Please note: The days blur together, so everything I am writing about does not necessarily happen in chronological order.
There are five people who have worked at the front desk of my hotel since I arrived: a brunette female Australian, a blonde female Australian, a male Australian, a female Thai, and a male Indian. The lady from Thailand is the only one I know the name of, Pao. Each of these people know me very well. This is because I must have asked each one a dozen questions since arrival.
The first question was directed to both Australian women. "How do I use the elevator?" First off, it's called a lift here, like in Europe. In order to work it you must slide your room key through a slot before pressing any buttons. My room's electricity works in a similar way. You must insert the key into a slot by the door to turn on all electricity for the room. You must also individually flip on and off outlets. With this system, all electricity for my room is turned off whenever I am not presently in my room.
After a period of time inside on my first day here, I grew sleepy. My goal was to stay awake until 9:00pm. To the Australian man at the front desk, I asked for information about interesting places within walking distance to keep me preoccupied and awake all day. He got out a map and gave me directions to Luna Park, the beach, and Acland Street.
Luna Park is a one hundred year old amusement park in St. Kilda. The face of it smiles, menacingly inviting you to enter within it's clown-like mouth. A slight fear of clowns might make me a bit biased on the scariness of the park, admittedly. The artwork of the park consists mainly of mosaics and collages giving a warped and colorful atmosphere.
Behind Luna Park stretches the ocean. At this time of year the water is too cold to swim in, but the sand is warm and welcoming. Dogs run next to their owners, kids race on scooters along curved and raised paths, and people lay, spread out in the sun. In some parts of the beach, rocks and boulders crowd into protected habitats for penguins, Eudyptula minor. These penguins are quite small, amout the size of a stuffed animal. There are rat like creatures as well, but the penguins distracted me from any interest in rats. The first time I wandered near the rocks it was mid-afternoon, and I was not aware of the penguins until I saw signs explaining why flash photography was not allowed. There were none out that afternoon, but I decided to come by again in the evening, as the sign suggested they would be out at that time.
St. Kilda is warm during the day, but chillier than expected at night. I arrived at 7:30pm and shivered in the setting sun with dozens of other hopefuls from around the world. Respresentatives of Earthcare, a group charged with the protection of the penguins, walked around the edges, reminding people of rules and answering questions. Near 9:00pm, the first penguin was spotted. It was high on the rocks, and had seemingly appeared from nowhere. All around, it's companions followed. As soon as you would concentrate on one bird, another would call attention to itself where none had been standing just a moment before. The no flash photography rule was understandable, but frustrating. Neither my ipad nor my camera have night vision. I prayed that someone elses flash would mistakenly go off so I could sneak in a lit picture simultaneously. No such luck.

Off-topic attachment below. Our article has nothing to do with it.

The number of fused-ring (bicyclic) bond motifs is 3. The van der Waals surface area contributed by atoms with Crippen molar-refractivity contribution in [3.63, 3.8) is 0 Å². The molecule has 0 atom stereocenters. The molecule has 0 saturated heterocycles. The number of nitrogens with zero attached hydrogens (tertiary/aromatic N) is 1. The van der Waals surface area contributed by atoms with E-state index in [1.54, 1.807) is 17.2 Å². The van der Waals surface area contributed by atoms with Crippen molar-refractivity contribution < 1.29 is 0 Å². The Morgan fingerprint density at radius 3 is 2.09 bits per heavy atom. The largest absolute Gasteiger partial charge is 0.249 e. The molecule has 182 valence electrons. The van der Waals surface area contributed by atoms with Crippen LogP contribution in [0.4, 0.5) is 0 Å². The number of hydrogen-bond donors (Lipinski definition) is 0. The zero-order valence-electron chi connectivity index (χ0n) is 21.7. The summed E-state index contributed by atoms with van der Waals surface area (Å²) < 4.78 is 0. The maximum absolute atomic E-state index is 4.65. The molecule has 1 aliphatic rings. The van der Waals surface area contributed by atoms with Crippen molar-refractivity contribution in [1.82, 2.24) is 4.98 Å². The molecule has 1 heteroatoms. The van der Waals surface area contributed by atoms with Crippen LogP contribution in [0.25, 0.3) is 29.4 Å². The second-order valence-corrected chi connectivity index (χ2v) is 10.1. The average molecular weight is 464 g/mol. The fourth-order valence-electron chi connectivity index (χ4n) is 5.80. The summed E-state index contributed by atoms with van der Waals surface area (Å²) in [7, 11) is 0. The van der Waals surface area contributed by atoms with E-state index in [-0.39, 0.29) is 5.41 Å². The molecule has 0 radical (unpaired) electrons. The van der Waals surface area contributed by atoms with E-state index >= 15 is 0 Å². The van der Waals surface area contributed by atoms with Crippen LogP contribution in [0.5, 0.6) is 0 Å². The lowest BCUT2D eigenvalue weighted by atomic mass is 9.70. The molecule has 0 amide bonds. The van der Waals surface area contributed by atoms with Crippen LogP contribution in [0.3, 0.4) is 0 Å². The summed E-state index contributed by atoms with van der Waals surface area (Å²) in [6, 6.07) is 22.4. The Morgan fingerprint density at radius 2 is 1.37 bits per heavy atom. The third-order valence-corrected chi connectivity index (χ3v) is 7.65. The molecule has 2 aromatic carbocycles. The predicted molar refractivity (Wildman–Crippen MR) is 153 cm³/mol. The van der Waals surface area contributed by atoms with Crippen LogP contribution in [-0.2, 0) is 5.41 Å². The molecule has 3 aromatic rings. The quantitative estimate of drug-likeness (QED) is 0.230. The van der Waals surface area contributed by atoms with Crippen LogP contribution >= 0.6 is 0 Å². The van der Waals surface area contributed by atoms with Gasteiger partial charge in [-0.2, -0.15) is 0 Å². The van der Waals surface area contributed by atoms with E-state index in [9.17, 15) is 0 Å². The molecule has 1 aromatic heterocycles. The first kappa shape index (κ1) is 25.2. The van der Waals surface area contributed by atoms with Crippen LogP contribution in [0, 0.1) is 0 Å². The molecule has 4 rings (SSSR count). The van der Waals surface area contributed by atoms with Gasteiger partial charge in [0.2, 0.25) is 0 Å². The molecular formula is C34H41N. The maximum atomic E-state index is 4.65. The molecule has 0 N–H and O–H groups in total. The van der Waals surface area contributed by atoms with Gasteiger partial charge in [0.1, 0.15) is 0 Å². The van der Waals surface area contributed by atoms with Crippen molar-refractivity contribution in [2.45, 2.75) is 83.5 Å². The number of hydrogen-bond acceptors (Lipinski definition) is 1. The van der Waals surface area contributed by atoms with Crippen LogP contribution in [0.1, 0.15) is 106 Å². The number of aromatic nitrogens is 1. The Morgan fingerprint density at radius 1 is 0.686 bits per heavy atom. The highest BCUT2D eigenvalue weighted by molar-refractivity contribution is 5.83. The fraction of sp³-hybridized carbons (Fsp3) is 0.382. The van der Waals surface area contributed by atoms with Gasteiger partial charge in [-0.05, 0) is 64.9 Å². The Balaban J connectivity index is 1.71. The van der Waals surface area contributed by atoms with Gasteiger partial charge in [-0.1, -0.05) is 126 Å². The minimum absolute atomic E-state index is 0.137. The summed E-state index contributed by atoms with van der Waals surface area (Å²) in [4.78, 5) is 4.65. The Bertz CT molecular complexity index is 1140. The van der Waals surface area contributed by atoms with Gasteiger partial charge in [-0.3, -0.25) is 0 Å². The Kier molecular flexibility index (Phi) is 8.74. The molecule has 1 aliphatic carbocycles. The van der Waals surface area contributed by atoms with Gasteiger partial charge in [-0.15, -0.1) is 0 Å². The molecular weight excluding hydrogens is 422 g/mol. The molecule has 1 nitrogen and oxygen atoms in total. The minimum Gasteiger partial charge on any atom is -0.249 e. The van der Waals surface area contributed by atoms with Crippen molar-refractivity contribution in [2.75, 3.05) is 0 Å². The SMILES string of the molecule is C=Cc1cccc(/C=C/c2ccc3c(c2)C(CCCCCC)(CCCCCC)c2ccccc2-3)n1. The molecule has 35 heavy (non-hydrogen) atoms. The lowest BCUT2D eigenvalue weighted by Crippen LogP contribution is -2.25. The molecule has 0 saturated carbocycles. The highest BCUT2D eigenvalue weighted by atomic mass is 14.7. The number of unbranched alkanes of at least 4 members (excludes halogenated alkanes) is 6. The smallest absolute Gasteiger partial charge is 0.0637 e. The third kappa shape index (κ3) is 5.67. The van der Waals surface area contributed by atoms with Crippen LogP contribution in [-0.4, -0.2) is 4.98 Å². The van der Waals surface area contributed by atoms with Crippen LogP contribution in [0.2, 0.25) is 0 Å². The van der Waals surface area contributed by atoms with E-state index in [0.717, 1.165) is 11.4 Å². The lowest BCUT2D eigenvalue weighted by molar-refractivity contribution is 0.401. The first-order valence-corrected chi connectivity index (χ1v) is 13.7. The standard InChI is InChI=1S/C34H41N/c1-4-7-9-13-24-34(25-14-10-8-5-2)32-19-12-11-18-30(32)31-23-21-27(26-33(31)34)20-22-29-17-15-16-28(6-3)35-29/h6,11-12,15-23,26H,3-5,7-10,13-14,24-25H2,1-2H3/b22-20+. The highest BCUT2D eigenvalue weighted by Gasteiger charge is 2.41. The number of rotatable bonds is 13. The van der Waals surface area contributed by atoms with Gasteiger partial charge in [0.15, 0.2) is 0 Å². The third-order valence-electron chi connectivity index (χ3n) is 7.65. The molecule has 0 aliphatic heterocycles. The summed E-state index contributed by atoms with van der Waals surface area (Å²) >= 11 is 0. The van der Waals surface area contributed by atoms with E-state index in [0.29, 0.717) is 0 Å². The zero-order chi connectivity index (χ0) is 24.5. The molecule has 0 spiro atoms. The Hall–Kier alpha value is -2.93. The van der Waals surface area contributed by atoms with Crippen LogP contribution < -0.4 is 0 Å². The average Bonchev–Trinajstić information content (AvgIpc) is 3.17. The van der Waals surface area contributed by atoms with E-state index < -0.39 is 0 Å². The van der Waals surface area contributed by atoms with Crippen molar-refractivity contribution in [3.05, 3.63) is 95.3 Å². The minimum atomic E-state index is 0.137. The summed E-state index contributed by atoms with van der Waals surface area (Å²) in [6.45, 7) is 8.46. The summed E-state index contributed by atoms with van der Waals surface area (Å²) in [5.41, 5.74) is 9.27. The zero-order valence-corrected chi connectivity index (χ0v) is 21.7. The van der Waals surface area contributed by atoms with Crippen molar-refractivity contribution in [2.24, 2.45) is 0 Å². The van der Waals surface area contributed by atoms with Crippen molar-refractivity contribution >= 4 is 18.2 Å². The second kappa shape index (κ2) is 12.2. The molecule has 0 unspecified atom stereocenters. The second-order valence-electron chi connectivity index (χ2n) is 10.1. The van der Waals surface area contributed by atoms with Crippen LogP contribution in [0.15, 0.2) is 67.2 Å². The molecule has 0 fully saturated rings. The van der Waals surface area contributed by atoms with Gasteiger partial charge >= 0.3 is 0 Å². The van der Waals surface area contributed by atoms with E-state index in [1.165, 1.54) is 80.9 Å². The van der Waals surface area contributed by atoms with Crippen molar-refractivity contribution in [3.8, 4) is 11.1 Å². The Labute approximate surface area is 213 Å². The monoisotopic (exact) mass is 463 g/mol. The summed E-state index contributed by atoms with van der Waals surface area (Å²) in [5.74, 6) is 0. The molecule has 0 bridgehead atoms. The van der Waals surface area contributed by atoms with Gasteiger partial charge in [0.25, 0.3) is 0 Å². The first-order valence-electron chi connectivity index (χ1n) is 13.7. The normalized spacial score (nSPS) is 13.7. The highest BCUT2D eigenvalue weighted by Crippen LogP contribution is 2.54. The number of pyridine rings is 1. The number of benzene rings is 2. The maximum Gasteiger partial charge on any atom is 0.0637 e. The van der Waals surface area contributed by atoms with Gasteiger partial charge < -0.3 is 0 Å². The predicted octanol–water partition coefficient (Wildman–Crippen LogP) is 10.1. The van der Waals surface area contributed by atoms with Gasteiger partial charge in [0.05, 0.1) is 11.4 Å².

^The blurry dark picture is a penguin!^
Nearby Luna Park and the beach is Acland street. This is just one street that lasts for several blocks. There are two grocery stores, three mobile phone stores, approximately six banks, and countless shopping and eating facilities. This is backpacker central. Each restaurant seems tageted to specific nationalities. Due to the fact that my hotel only has one small fridge, I have had to eat out a lot! My favorite places so far are Grill'd, a healthy American food restaurant, Zombie Burger, an apocalypse themed American restaurant, and Veggied Out, a small vegetable curry counter.
With the help of the brunette Austalian lady at the hotel, I was able to easily find all phone stores and banks along Acland Street. I went to each facility and spent the majority of a day comparing what closest met my needs. The phone store I settled on was filled with people like me, traveling from other countries and trying to orient themselves within Australia. It took a few hours of waiting, but I was able to buy the cheapest phone possible, capible of texts and calls, nothing else. It was only slightly below quality of the first cell phone I ever owned. I chose a monthly prepay sevice with an excess of minutes for the first month. After getiting my phone and stopping quickly for some Chocolate Mint Gelato, I set up an Australian bank account and headed back to the hotel.
^Please only call my Australian Number for emergencies. I am still primarily communicating through the internet and plan to the entire time in Australia.^
With the assistance of the Indian and Australian men at the hotel, I was able to figure out how to navigate the town quite well. Pao, the Thai lady, spent nearly an hour printing out directions to places I needed to go and explaining the public transportation systems of Melbourne thoroughly. These were only a handful of questions I have asked, and every single question they have taken more time and effort to explain than I would ever expect.